- They truly desired to get Jesus to Jerusalem so that He would be under the jurisdiction of the Sanhedrin and the jealousy of the Pharisees could be unleashed.
How are we to process people’s advice who are not supportive of Christ Jesus or God’s Word?
What is an example from your past where you attempted to sidestep Jesus and His authority?
What gives to us confidence that a person is truly faithful to Christ?
II. The Reiteration of Faithful Submission – 13:32
A. The Faithfulness to God’s Providence
- Jesus sees through their ploy and simultaneously comments on the superiority of God’s authority over man’s – “And He said to them, ‘Go and tell that fox, “Behold, I cast out demons and perform cures today and tomorrow, and the third day I reach My goal.”’”
- “Herod is the only individual in the New Testament for whom the Lord expressed such contempt.”
- Jesus’ point was that like a fox that spoils vines and makes itself a nuisance, Herod was incapable to thwarting the purpose of God.
- Jesus remains completely faithful to God’s providence in safeguarding His purposes as Christ continues to honor Him.
- “He who is master of demons and diseases remains serenely undisturbed by any barking of a tricky fox.”
- There is no way that Herod was going to commandeer God’s purpose for Jesus to die for the sins of the people in Jerusalem.
B. The Faithfulness to God’s Purpose
- The reference to “… today and tomorrow, and the third day I reach My goal” does not refer to the resurrection.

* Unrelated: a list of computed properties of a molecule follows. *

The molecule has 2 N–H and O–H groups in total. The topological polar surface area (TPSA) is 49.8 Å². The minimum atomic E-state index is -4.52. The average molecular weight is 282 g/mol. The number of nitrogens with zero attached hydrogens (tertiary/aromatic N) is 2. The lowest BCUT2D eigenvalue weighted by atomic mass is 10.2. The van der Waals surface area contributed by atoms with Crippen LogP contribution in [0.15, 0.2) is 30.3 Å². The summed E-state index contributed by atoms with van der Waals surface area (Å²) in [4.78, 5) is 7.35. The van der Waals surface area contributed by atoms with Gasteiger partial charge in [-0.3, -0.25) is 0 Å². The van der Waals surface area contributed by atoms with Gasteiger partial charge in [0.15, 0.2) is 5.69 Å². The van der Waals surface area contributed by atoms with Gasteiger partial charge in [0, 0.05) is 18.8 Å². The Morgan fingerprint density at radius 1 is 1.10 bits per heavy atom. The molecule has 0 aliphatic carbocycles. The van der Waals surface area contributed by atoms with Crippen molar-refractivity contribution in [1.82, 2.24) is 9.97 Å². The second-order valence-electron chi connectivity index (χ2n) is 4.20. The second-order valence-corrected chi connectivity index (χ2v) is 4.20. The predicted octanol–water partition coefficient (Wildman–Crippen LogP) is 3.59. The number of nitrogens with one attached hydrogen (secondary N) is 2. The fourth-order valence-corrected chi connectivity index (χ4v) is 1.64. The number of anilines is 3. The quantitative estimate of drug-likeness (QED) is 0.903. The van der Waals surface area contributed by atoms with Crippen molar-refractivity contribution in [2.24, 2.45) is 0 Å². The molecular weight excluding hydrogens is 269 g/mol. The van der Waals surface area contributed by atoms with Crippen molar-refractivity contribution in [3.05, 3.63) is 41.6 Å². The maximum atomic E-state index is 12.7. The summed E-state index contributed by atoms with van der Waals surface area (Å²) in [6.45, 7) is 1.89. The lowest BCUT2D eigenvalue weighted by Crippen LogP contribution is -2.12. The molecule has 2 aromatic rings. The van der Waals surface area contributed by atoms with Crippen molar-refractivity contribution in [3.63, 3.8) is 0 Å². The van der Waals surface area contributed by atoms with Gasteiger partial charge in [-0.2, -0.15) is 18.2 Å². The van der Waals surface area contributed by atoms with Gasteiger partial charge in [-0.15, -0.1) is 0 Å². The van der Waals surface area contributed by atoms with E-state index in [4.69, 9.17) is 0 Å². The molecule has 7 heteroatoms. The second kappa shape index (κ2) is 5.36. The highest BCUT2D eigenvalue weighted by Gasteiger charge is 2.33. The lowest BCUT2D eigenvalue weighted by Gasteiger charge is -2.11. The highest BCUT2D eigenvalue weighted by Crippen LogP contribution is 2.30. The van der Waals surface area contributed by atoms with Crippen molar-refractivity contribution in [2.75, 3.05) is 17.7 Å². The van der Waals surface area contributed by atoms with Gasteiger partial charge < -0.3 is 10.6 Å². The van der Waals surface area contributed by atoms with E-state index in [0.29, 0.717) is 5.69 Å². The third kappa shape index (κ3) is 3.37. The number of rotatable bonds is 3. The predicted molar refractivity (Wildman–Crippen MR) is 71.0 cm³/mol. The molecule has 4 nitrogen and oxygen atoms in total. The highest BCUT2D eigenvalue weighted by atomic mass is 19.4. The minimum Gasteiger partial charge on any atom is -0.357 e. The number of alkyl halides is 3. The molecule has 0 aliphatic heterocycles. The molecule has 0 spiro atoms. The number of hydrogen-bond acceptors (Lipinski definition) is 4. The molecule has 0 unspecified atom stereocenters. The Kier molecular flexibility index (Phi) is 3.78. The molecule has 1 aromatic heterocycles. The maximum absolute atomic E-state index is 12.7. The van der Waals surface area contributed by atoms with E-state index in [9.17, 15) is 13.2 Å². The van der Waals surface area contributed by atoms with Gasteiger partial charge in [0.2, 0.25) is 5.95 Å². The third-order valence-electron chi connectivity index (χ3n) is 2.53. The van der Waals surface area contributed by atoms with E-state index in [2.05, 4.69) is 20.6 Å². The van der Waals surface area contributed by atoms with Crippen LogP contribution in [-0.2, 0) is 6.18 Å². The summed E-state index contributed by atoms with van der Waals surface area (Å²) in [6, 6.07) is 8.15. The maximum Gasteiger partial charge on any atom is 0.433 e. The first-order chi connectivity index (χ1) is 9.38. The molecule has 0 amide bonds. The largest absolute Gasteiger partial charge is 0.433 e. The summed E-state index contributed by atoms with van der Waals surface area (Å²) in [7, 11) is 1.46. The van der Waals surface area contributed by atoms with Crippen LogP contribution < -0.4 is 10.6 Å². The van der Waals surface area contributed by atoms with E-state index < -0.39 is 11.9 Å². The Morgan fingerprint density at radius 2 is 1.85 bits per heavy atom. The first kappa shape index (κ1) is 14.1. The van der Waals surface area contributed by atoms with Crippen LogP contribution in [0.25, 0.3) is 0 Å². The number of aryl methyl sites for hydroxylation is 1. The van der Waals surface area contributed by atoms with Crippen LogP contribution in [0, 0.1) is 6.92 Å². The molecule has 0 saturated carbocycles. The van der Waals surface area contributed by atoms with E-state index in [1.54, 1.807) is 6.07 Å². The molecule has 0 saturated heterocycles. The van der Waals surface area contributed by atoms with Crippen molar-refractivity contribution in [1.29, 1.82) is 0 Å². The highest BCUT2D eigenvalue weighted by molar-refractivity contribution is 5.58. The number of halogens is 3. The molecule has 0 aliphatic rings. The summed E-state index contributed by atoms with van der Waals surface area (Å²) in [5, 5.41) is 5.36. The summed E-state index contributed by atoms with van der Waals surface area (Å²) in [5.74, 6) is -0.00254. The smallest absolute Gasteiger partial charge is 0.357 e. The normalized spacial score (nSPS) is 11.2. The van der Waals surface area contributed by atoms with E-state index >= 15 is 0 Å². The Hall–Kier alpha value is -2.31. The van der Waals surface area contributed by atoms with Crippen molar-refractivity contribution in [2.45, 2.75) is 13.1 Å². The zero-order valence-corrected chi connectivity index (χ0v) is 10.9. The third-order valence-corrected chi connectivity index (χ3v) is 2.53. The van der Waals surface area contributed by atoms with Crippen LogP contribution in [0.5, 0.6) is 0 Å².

- It is a saying that communicated completion of the process – Jesus would continue to do what He was doing until the accomplishment of God’s purposes were fulfilled – cp. Exodus 19:10-11.
- The reference also suggests that Jesus knew that His days were short, and as the next verse shows, He is not far from leaving there anyway to head to Jerusalem.
- “reach My goal” [τελειόω] – is a present passive – indicating that He was being brought by the will of God and in the unfolding of His purpose to a point of completion.
- The “My goal” in this context is the crucifixion – the work of atonement at the appointed hour set by the Father.
- Jesus realizes that “goal” is near and Herod will not interfere with God’s plan.
- During days of turmoil, it is easy to become anxious … how does Jesus’ example of confidence help you?
- Do you struggle with accepting God’s will for your life when things don’t seem to be turning out the way you want?
- How do you think you ought to process disappointment?
III. The Recognition of the Final Stop – 13:33
A. The Determination to Fulfill His Mission
- Jesus continues and said, “Nevertheless, I must journey on today and tomorrow and the next day …”